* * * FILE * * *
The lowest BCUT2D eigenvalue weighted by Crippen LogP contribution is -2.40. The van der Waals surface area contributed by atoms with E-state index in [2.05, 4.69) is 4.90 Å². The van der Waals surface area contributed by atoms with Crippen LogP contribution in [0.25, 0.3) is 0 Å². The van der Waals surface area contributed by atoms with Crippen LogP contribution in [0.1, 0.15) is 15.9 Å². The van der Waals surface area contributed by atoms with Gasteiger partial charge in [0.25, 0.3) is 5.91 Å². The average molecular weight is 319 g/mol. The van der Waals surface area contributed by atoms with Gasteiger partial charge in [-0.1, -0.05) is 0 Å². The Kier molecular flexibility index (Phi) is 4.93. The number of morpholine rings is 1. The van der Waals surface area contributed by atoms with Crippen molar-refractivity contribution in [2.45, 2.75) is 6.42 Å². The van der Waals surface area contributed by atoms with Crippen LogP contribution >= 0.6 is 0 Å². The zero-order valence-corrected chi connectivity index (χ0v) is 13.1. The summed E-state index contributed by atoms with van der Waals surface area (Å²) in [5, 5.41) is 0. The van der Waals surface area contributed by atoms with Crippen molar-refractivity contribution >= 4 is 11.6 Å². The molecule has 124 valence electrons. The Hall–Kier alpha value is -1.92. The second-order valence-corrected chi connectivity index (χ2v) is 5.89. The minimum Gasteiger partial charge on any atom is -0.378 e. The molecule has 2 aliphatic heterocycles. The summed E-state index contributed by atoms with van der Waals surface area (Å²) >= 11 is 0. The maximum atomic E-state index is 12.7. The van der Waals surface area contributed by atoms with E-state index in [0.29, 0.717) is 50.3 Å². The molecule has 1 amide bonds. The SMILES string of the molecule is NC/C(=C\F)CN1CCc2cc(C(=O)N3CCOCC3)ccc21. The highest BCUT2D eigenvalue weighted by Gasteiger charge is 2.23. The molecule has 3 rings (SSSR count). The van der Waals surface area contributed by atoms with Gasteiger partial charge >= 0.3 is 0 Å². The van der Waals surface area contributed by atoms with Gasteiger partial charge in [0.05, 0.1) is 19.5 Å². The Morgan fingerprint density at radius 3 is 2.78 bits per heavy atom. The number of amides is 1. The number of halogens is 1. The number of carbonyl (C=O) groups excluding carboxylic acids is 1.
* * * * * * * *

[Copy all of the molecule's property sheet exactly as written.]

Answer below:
The lowest BCUT2D eigenvalue weighted by Crippen LogP contribution is -2.40. The van der Waals surface area contributed by atoms with E-state index in [2.05, 4.69) is 4.90 Å². The van der Waals surface area contributed by atoms with Crippen LogP contribution in [0.25, 0.3) is 0 Å². The van der Waals surface area contributed by atoms with Crippen LogP contribution in [0.1, 0.15) is 15.9 Å². The van der Waals surface area contributed by atoms with Gasteiger partial charge in [0.25, 0.3) is 5.91 Å². The average molecular weight is 319 g/mol. The van der Waals surface area contributed by atoms with Gasteiger partial charge in [-0.1, -0.05) is 0 Å². The Kier molecular flexibility index (Phi) is 4.93. The number of morpholine rings is 1. The van der Waals surface area contributed by atoms with Crippen molar-refractivity contribution in [2.45, 2.75) is 6.42 Å². The van der Waals surface area contributed by atoms with Crippen LogP contribution >= 0.6 is 0 Å². The zero-order valence-corrected chi connectivity index (χ0v) is 13.1. The summed E-state index contributed by atoms with van der Waals surface area (Å²) in [5, 5.41) is 0. The van der Waals surface area contributed by atoms with Crippen molar-refractivity contribution >= 4 is 11.6 Å². The molecule has 124 valence electrons. The Hall–Kier alpha value is -1.92. The second-order valence-corrected chi connectivity index (χ2v) is 5.89. The minimum Gasteiger partial charge on any atom is -0.378 e. The molecule has 2 aliphatic heterocycles. The summed E-state index contributed by atoms with van der Waals surface area (Å²) >= 11 is 0. The maximum atomic E-state index is 12.7. The van der Waals surface area contributed by atoms with E-state index in [0.29, 0.717) is 50.3 Å². The molecule has 1 amide bonds. The SMILES string of the molecule is NC/C(=C\F)CN1CCc2cc(C(=O)N3CCOCC3)ccc21. The highest BCUT2D eigenvalue weighted by Gasteiger charge is 2.23. The molecule has 3 rings (SSSR count). The van der Waals surface area contributed by atoms with Gasteiger partial charge >= 0.3 is 0 Å². The van der Waals surface area contributed by atoms with Gasteiger partial charge in [0.05, 0.1) is 19.5 Å². The Morgan fingerprint density at radius 3 is 2.78 bits per heavy atom. The number of amides is 1. The number of halogens is 1. The number of carbonyl (C=O) groups excluding carboxylic acids is 1.